||New 49'ers Discover Loop
Hole in California Suction Dredge Ban
In a recent article entitled "Suction mining underwater without a “dredge!”", Dave McCracken of the New 49ers out of Happy Camp, California discusses his recent investigation into California's ban on suction dredging. In particular, he discusses the recent discovery of a legal loophole in California's already illegal anti-mining legislation.
Says, McCracken, "Let
me begin this by informing you that I am not a licensed attorney. Therefore,
I am prohibited by law from providing legal advice. So the material here
should just be taken as my own opinion based upon the factual material
which I will present to you. You guys are free to form your own opinions
and take responsibility for your own actions. Having said that, I
will also inform you that our attorney has reviewed the following explanation
and agrees that government officials are bound by the very language that
they enforce upon us – and that my reasoning here is sound.
In response to my question,
one of our more informed members sent me a copy of the California Department
of Fish & Game’s (DFG) current suction dredge regulations which clearly
state that “A person is suction dredging as defined when all of the following
components are working together: (A) a hose which vacuums sediment from
a river stream or lake; and (B) A motorized pump; and (C) A sluice box.”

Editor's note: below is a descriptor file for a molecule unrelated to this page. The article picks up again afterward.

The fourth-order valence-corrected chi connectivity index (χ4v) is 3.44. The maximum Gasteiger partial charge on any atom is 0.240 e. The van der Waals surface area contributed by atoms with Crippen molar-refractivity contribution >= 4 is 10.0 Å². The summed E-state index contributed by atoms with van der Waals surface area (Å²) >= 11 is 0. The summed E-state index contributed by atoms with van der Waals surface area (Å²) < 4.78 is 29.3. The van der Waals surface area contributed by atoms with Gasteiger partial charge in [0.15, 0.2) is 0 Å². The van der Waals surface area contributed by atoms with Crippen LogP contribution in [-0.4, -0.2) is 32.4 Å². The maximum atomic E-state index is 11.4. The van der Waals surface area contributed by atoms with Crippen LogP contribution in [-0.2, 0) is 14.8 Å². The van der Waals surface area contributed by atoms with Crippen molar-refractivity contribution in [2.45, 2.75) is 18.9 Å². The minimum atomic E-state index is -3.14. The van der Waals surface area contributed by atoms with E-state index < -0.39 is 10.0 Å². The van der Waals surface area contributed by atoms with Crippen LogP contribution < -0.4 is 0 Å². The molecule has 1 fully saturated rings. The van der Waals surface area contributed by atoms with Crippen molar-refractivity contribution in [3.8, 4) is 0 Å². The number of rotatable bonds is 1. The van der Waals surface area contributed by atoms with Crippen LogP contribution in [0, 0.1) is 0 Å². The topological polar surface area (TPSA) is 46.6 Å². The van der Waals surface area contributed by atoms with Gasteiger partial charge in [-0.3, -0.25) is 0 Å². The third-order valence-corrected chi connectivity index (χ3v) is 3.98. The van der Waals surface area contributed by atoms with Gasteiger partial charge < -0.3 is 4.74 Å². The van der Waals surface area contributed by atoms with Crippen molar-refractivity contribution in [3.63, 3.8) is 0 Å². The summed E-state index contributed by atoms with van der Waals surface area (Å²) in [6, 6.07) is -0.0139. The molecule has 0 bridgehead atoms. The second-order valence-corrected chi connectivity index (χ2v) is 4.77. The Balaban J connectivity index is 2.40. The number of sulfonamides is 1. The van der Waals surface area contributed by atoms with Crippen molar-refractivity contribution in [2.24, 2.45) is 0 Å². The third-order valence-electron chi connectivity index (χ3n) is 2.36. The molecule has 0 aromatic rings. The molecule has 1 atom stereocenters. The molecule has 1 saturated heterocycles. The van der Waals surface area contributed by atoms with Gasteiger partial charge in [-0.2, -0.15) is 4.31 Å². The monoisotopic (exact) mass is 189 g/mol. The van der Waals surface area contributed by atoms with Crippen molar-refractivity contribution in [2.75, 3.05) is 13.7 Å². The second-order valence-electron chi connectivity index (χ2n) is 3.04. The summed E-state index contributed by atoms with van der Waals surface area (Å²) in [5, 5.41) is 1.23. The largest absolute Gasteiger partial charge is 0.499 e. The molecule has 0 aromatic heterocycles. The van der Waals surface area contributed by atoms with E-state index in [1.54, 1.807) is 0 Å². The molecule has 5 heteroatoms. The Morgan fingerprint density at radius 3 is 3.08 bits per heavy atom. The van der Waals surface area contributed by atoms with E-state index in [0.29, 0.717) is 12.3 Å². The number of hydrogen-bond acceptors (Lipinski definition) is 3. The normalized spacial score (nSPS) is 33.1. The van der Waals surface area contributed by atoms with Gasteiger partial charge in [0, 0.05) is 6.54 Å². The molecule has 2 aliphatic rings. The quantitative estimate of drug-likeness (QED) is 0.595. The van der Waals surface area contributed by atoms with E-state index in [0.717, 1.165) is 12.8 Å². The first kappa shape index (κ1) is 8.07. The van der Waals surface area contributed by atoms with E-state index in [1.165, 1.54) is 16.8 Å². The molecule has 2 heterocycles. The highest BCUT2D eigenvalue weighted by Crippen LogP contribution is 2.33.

The regulations further state, “Every person who operates the suction nozzle
of any suction dredge shall have a suction dredge permit in his or her
immediate possession.” These regulations are current now, having been formally
adopted in California on April 27, 2012.
But looking closer at
the California regulations, there does remain a way for us to go down on
the bottom of California’s waterways and suction up the shallower, higher-grade
gravels. This is because, as defined by DFG’s own formal regulations,
as long as we remove the sluice box from our motorized suction system,
we are not operating a “suction dredge.” Said another way, there
is an opportunity to use a motorized suction system to transfer high-grade
gravel from one place in the river or creek to another location where the
gravel can be more-easily processed in a separate system.
I am in possession of written communication from a high ranking DFG official, the very person who was in charge of developing the current regulations, which acknowledges that underwater suction-powered gravel transfer would not be considered “suction dredging” as long as the sluice box is removed from the system. He also cautioned that there are water quality concerns and also streambed alteration considerations. So there would be some limits involved."
Reproduced for educational
purposes under the Fair Use Doctrine, ref. 17 USC 107